Tag Archives: gaming

Bioshock and the Ludonarrative Dissonance

Bioshock Big Daddy
Image by Akiraman via Flickr

Bioshock has been a considerable disappointment from a story telling perspective.  As a FPS with an innovative mix of weapons, enemies and problem solving strategies, Bioshock delivers a satisfactory experience up there with Half Life 2, but well below the personal benchmark of Half Life 1.  Storylines are woven into the game with the character picking up fragments of the world around them from the audio tapes left scattered throughout the levels.  Of course, this also leads to really stupid moments of finding some innermost secret ravings of a lead NPC in the middle of what would have been a crowded shopping mall food court.  Plus, most of the tapes can be ignored for the straight first person killing spree that Bioshock provides with decadent glee.

The problem for Bioshock is the Ludonarrative Dissonance. (Hattip to @lordriffington for the link). Iroquois Pliskin onVersus CluClu Land outlines the idea as a more sophisticated version of “story-game conflict”. Failed forced congnitive dissonance would be my take on the matter.  Basically, the story line tries to tell you that an event, incident or other McGuffin Device Is Important(TM) yet the gameplay does not remotely support the story’s assertion.  In Bioshock, the big reveal in the cutscene sequence is that you’ve been mind controlled into following instructions from your mysterious benefactor voice-over.  Oh no! I’ve been forced to adhere to a structured narrative from an unseen… wait a second, that’s the premise of FPS storyline gaming.  Follow prompts, cues and storyline or fail to progress to the next level.  Okay. Message bounced right off the surface.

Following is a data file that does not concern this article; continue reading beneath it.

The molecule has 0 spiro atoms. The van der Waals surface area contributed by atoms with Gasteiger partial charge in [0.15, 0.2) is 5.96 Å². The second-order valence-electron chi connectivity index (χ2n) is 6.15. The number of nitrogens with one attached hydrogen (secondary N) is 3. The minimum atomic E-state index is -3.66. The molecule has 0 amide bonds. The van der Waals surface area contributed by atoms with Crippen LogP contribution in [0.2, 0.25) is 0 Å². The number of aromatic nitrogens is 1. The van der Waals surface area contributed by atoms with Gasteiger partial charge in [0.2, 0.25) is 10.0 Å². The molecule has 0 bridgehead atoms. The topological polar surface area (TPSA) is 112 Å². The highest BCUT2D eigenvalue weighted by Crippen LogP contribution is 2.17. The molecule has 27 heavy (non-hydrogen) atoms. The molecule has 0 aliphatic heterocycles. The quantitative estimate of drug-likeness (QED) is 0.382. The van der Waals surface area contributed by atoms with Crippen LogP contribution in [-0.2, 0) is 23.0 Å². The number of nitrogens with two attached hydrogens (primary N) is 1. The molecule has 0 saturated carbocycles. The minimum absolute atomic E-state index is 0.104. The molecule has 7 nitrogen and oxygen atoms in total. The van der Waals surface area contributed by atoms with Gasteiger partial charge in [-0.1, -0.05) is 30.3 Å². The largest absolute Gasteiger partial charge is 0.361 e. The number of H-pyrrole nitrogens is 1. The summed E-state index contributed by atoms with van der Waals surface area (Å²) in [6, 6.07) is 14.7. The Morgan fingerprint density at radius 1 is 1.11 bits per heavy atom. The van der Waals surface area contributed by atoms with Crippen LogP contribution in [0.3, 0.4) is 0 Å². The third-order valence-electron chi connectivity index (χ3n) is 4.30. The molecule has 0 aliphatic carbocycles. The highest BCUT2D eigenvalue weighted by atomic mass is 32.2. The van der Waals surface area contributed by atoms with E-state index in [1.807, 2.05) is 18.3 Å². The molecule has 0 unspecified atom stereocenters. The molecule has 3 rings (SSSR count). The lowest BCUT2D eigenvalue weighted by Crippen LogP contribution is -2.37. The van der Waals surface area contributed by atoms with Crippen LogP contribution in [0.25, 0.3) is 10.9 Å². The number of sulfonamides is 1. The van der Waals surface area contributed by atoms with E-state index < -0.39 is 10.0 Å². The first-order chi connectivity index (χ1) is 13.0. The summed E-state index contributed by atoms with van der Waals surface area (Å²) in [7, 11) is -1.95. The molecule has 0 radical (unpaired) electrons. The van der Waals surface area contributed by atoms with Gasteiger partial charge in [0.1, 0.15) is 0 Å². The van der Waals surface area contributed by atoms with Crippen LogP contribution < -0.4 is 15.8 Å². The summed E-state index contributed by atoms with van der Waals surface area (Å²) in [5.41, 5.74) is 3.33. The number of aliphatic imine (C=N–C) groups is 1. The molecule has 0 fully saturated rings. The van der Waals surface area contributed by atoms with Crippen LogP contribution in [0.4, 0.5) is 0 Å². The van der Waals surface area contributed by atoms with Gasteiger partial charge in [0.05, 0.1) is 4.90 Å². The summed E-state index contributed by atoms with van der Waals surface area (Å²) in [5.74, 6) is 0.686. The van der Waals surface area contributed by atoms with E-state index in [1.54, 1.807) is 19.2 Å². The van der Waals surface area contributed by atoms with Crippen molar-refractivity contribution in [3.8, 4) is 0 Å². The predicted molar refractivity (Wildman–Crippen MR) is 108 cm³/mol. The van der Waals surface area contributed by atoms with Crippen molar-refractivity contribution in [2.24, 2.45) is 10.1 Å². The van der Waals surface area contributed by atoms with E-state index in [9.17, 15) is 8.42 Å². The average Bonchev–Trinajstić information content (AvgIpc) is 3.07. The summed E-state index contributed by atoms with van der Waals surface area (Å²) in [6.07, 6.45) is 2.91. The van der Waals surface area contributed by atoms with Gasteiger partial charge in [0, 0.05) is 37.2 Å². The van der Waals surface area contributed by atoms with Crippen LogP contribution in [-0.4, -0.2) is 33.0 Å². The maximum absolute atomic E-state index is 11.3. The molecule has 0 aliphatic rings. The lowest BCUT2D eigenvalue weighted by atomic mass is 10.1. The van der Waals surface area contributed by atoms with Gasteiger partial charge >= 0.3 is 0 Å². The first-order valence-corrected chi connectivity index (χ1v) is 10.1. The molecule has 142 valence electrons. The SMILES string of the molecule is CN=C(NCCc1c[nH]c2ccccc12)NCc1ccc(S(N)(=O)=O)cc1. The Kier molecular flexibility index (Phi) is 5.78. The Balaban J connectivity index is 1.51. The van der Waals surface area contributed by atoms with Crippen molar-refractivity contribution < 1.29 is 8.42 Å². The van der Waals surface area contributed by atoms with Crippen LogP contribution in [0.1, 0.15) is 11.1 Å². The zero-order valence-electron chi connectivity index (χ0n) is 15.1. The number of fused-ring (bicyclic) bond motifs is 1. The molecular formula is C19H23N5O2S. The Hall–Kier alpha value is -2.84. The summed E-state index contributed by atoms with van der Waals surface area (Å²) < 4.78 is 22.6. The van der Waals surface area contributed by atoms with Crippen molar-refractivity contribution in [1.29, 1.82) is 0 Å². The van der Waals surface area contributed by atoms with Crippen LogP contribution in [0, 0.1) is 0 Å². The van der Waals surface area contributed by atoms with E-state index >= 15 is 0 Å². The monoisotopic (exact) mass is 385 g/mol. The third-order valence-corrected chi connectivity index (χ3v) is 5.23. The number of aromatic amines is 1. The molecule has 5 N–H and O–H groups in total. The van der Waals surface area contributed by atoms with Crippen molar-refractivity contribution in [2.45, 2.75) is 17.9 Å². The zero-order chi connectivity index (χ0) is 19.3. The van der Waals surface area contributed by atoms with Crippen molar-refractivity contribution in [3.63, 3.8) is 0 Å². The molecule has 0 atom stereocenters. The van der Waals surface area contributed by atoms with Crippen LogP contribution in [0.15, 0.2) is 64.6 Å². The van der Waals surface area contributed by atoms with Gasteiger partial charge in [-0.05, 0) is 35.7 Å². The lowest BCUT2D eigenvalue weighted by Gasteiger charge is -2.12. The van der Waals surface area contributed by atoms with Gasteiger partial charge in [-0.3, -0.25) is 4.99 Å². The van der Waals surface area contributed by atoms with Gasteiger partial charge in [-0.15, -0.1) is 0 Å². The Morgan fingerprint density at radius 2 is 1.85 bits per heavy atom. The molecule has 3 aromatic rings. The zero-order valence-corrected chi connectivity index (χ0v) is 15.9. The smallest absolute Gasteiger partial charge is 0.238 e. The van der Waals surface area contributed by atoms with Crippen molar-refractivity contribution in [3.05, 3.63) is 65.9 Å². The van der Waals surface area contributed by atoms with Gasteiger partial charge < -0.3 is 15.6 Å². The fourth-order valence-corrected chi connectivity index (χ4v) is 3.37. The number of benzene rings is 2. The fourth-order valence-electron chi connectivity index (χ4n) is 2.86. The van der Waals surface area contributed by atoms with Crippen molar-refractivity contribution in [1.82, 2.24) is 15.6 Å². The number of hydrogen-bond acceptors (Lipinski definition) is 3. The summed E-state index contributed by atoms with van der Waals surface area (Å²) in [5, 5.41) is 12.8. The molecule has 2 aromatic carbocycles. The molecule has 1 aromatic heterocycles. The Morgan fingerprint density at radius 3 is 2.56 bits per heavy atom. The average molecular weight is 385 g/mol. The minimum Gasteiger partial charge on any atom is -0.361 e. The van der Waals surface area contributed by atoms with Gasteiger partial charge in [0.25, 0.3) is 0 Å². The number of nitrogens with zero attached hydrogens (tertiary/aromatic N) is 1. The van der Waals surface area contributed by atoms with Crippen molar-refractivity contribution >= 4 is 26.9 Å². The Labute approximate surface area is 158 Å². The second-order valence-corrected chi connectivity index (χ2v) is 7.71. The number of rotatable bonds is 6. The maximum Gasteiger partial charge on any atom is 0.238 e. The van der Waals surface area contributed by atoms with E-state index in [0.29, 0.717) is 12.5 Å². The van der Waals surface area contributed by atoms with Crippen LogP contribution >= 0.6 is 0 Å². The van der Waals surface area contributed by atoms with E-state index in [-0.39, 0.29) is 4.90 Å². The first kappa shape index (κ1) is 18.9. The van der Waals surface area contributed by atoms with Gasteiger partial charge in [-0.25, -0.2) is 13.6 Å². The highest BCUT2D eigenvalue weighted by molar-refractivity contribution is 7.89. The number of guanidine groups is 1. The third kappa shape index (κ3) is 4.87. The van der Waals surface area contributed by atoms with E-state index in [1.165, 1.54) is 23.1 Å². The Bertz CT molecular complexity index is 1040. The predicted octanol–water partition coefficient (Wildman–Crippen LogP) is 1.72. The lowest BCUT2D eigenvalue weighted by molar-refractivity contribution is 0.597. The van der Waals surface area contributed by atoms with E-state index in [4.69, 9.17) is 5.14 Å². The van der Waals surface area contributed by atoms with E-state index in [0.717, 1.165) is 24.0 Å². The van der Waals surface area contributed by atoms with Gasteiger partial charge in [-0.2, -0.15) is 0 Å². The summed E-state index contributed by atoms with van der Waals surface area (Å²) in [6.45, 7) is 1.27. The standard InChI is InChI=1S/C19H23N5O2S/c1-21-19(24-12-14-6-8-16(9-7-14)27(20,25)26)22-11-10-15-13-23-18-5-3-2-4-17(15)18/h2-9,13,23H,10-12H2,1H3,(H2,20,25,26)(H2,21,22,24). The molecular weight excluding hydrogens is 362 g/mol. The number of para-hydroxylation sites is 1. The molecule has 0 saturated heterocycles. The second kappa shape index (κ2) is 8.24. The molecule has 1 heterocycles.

Then we get the whole sequence of Andrew Ryan’s “Are you a man or a slave?” rant at your character.  Slave. This is the FPS genre with no sandbox capacity to take alternate paths. If the game says “Go to the butchers and buy meat” you’re going to get meat from a butcher even if there are cows, abbatoires and a supermarket chain between you and the destination.  IF this was some commentary on the storyline mode, then it missed the mark.

Finally, there’s the ‘shock’ part where you’re instructed by Ryan to kill him (Would you be so kind as to rub in the slave motif really really hard this time? I missed the reference in the first 20 attempts).  Except… well, by the time you’ve reached Andrew Ryan’s fortress of cutscene solitdue, you’re a polished, professional and frankly stylish mass murdering machine. Everything that has moved in the game is your target, and 95% of the moving NPCs are kill/be killed coded to hunt you down.  Excepting a few stray Big Daddies that have be liberated from their slavish defence of the Little Sisters, everything else that sees you tries to kill you, or you kill to harvest for parts, ammo or objectives.

What’s one NPC in a cut scene versus the relentless slaughter to get here?

This is where Bioshock fails to deliver an emotional connection.  You kill everything you see, so naturally, when you see Andrew “McGuffin” Ryan, you kill him.  Shrug, accept the XP, solve the quest, and move to the next part of the game.  It’s not like you have a choice.

Which, if that was the message of the game, was a poorly chosen message.